dysenteric


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dys·en·ter·ic

(dis'en-ter'ik),
Relating to or suffering from dysentery.

dys·en·ter·ic

(dis'en-ter'ik)
Relating to or suffering from dysentery.
References in periodicals archive ?
Finally, biological dosing was performed using the MN and dysenteric analysis methods from the blood samples taken from the participants.
Grenouillet, "Dysenteric syndrome due to Balantidium coli: a case report," New Microbiologica, vol.
Generic protocol to estimate the burden of Shigella diarrhoeaa and dysenteric mortality.
According to reports people who ate the food served as a part of the temple offering started vomiting and started showing dysenteric symptoms on Tuesday.
I will, however, explain some of the most relevant morbid changes to the body that set cholera apart from other dysenteric diseases, because it is the appearance of these symptoms that explain why O'Shaughnessy and Stevens developed their hypotheses.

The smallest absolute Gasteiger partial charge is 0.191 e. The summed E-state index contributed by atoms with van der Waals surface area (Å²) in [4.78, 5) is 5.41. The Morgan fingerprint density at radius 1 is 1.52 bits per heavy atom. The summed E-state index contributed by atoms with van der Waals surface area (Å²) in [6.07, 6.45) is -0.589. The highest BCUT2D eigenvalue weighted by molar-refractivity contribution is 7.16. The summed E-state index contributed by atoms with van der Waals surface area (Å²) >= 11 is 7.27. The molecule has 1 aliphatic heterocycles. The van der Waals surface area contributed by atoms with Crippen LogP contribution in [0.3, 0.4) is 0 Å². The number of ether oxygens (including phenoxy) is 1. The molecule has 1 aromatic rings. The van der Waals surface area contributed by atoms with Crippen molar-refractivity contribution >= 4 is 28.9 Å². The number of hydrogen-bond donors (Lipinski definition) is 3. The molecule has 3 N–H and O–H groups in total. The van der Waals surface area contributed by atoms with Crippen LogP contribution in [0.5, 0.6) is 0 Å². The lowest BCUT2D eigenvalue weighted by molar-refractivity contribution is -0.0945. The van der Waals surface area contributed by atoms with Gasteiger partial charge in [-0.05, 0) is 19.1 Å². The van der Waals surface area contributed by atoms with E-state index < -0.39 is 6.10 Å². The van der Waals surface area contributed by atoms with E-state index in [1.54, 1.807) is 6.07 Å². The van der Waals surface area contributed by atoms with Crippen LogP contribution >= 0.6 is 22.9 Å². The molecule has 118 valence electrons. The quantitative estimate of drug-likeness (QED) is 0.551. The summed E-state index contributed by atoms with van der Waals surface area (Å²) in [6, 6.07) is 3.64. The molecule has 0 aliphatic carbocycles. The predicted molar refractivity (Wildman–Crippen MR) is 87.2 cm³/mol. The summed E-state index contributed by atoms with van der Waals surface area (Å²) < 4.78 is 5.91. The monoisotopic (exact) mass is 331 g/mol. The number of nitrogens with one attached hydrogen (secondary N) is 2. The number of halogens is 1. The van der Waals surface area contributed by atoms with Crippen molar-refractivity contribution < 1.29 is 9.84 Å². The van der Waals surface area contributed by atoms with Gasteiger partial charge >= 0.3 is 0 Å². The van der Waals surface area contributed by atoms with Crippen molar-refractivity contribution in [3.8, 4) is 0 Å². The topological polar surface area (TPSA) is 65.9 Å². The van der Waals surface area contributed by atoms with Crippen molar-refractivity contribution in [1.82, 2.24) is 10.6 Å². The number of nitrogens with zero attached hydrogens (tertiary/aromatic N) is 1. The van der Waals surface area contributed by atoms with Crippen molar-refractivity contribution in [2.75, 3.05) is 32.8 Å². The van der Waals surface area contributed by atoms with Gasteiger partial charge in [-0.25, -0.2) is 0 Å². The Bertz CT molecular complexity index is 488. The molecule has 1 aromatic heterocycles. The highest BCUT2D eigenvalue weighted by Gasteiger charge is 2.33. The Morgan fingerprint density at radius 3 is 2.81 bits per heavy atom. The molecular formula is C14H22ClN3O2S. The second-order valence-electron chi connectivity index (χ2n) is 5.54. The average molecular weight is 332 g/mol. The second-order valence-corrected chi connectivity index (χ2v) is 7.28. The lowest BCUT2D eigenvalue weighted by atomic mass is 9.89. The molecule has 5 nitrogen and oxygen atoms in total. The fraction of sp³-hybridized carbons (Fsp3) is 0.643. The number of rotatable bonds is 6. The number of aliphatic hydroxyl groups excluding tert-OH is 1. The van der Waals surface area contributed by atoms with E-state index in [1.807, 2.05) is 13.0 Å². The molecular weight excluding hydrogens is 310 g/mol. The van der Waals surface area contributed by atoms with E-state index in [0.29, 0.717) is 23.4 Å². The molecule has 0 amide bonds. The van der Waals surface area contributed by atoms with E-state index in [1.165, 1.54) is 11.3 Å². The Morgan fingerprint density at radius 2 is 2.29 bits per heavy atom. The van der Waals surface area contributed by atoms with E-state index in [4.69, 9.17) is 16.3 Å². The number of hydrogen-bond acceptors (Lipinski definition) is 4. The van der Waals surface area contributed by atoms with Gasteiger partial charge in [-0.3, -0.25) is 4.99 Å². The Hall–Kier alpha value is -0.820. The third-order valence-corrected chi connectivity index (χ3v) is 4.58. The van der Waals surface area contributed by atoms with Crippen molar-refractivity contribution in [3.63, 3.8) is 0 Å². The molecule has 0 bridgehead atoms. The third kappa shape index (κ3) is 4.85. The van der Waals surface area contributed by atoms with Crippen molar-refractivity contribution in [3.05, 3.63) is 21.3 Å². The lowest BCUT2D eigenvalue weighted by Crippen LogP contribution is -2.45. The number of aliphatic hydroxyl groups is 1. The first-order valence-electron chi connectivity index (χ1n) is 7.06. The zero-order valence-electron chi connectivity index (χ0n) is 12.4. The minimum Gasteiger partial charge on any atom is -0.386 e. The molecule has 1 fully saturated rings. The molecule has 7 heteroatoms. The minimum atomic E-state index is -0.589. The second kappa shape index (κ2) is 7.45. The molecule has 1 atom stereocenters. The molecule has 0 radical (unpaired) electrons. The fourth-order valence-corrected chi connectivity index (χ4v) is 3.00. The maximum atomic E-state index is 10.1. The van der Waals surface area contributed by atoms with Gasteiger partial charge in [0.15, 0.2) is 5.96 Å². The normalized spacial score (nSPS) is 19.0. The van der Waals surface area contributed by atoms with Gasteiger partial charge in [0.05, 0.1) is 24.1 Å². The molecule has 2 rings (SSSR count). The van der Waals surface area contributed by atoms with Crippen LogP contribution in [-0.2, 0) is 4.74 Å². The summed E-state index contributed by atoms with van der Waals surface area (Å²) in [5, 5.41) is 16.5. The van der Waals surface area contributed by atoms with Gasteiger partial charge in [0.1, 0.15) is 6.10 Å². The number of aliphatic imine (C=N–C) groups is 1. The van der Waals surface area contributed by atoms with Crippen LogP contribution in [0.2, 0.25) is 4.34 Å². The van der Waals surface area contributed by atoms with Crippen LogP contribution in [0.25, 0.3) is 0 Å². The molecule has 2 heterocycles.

histolytica [10], was chosen because it was isolated from a patient with dysenteric colitis and also to present high capacity to cause lesions in tissues in experimental models.
You are an army of fools, wearing bright polyesters, riding camels, taking pictures of each other, haggard, dysenteric, thirsty.
More than 80% of the Allied force was to succumb to dysenteric diarrhoea (the "Gallipoli Gallop") at some time during the campaign and a quarter of the troops had to be evacuated because of sickness.
Such a diet, he believed, would keep the body cool and prevent 'the accession of those violent dysenteric and other similar inflammatory complaints, that a heating animal diet so much subjects Englishmen and their descendants to in similar warm latitudes'.
Be sure to ask about dysenteric symptoms (fever, tenesmus, blood and/or pus in the stool), symptoms of volume depletion, and associated symptoms, such as "nausea, vomiting, abdominal pain, cramps, headache, myalgia, altered sensorium."